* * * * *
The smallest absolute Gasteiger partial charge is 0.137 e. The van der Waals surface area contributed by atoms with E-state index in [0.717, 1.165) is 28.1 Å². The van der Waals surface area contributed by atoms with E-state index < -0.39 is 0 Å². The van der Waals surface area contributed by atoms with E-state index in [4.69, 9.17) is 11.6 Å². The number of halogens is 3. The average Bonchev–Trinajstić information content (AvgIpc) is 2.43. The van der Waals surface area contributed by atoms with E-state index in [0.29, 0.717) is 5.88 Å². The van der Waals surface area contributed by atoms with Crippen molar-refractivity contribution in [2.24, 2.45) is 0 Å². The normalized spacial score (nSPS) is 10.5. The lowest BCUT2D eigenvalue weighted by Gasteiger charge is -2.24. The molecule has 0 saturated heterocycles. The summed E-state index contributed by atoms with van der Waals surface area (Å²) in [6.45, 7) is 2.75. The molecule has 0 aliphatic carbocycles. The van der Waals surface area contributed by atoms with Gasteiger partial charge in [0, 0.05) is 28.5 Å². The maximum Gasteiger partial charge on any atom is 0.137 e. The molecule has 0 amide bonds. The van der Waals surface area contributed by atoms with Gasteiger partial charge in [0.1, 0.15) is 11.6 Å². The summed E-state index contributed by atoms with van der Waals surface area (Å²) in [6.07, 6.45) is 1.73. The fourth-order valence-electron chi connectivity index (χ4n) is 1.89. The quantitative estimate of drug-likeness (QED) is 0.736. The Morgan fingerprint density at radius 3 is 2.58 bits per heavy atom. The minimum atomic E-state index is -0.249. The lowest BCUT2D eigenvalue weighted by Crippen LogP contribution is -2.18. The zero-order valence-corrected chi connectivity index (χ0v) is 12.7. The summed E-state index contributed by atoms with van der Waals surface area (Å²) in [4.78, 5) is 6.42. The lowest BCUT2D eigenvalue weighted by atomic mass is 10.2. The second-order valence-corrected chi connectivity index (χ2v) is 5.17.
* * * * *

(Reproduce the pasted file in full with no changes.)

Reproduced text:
The smallest absolute Gasteiger partial charge is 0.137 e. The van der Waals surface area contributed by atoms with E-state index in [0.717, 1.165) is 28.1 Å². The van der Waals surface area contributed by atoms with E-state index < -0.39 is 0 Å². The van der Waals surface area contributed by atoms with E-state index in [4.69, 9.17) is 11.6 Å². The number of halogens is 3. The average Bonchev–Trinajstić information content (AvgIpc) is 2.43. The van der Waals surface area contributed by atoms with E-state index in [0.29, 0.717) is 5.88 Å². The van der Waals surface area contributed by atoms with Crippen molar-refractivity contribution in [2.24, 2.45) is 0 Å². The normalized spacial score (nSPS) is 10.5. The lowest BCUT2D eigenvalue weighted by Gasteiger charge is -2.24. The molecule has 0 saturated heterocycles. The summed E-state index contributed by atoms with van der Waals surface area (Å²) in [6.45, 7) is 2.75. The molecule has 0 aliphatic carbocycles. The van der Waals surface area contributed by atoms with Gasteiger partial charge in [0, 0.05) is 28.5 Å². The maximum Gasteiger partial charge on any atom is 0.137 e. The molecule has 0 amide bonds. The van der Waals surface area contributed by atoms with Gasteiger partial charge in [0.1, 0.15) is 11.6 Å². The summed E-state index contributed by atoms with van der Waals surface area (Å²) in [6.07, 6.45) is 1.73. The fourth-order valence-electron chi connectivity index (χ4n) is 1.89. The quantitative estimate of drug-likeness (QED) is 0.736. The Morgan fingerprint density at radius 3 is 2.58 bits per heavy atom. The minimum atomic E-state index is -0.249. The lowest BCUT2D eigenvalue weighted by Crippen LogP contribution is -2.18. The zero-order valence-corrected chi connectivity index (χ0v) is 12.7. The summed E-state index contributed by atoms with van der Waals surface area (Å²) in [4.78, 5) is 6.42. The lowest BCUT2D eigenvalue weighted by atomic mass is 10.2. The second-order valence-corrected chi connectivity index (χ2v) is 5.17.